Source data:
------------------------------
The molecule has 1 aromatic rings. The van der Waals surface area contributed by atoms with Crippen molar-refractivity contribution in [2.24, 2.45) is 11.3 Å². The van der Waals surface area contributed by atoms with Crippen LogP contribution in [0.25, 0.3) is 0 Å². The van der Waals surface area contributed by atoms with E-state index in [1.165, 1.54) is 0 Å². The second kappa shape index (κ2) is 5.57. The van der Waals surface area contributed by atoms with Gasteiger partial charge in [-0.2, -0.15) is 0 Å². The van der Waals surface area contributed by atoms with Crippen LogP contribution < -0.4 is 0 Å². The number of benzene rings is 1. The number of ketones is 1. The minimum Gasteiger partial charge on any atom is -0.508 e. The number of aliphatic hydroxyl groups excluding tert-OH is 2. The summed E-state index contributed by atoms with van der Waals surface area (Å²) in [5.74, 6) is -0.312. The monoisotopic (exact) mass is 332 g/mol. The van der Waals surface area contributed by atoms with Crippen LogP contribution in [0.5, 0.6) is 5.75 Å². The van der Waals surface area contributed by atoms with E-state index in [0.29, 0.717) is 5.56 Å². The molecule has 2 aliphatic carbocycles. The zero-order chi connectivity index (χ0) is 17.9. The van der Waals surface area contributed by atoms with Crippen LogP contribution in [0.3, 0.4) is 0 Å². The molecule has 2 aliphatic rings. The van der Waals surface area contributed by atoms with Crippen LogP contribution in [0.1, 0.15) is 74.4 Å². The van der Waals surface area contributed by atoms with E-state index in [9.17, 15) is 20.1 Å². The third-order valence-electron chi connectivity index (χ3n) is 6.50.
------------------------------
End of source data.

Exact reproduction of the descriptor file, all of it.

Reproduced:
The molecule has 1 aromatic rings. The van der Waals surface area contributed by atoms with Crippen molar-refractivity contribution in [2.24, 2.45) is 11.3 Å². The van der Waals surface area contributed by atoms with Crippen LogP contribution in [0.25, 0.3) is 0 Å². The van der Waals surface area contributed by atoms with E-state index in [1.165, 1.54) is 0 Å². The second kappa shape index (κ2) is 5.57. The van der Waals surface area contributed by atoms with Gasteiger partial charge in [-0.2, -0.15) is 0 Å². The van der Waals surface area contributed by atoms with Crippen LogP contribution < -0.4 is 0 Å². The number of benzene rings is 1. The number of ketones is 1. The minimum Gasteiger partial charge on any atom is -0.508 e. The number of aliphatic hydroxyl groups excluding tert-OH is 2. The summed E-state index contributed by atoms with van der Waals surface area (Å²) in [5.74, 6) is -0.312. The monoisotopic (exact) mass is 332 g/mol. The van der Waals surface area contributed by atoms with Crippen LogP contribution in [0.5, 0.6) is 5.75 Å². The van der Waals surface area contributed by atoms with E-state index in [0.29, 0.717) is 5.56 Å². The molecule has 2 aliphatic carbocycles. The zero-order chi connectivity index (χ0) is 17.9. The van der Waals surface area contributed by atoms with Crippen LogP contribution in [0.3, 0.4) is 0 Å². The molecule has 2 aliphatic rings. The van der Waals surface area contributed by atoms with Crippen LogP contribution in [0.1, 0.15) is 74.4 Å². The van der Waals surface area contributed by atoms with E-state index in [9.17, 15) is 20.1 Å². The third-order valence-electron chi connectivity index (χ3n) is 6.50.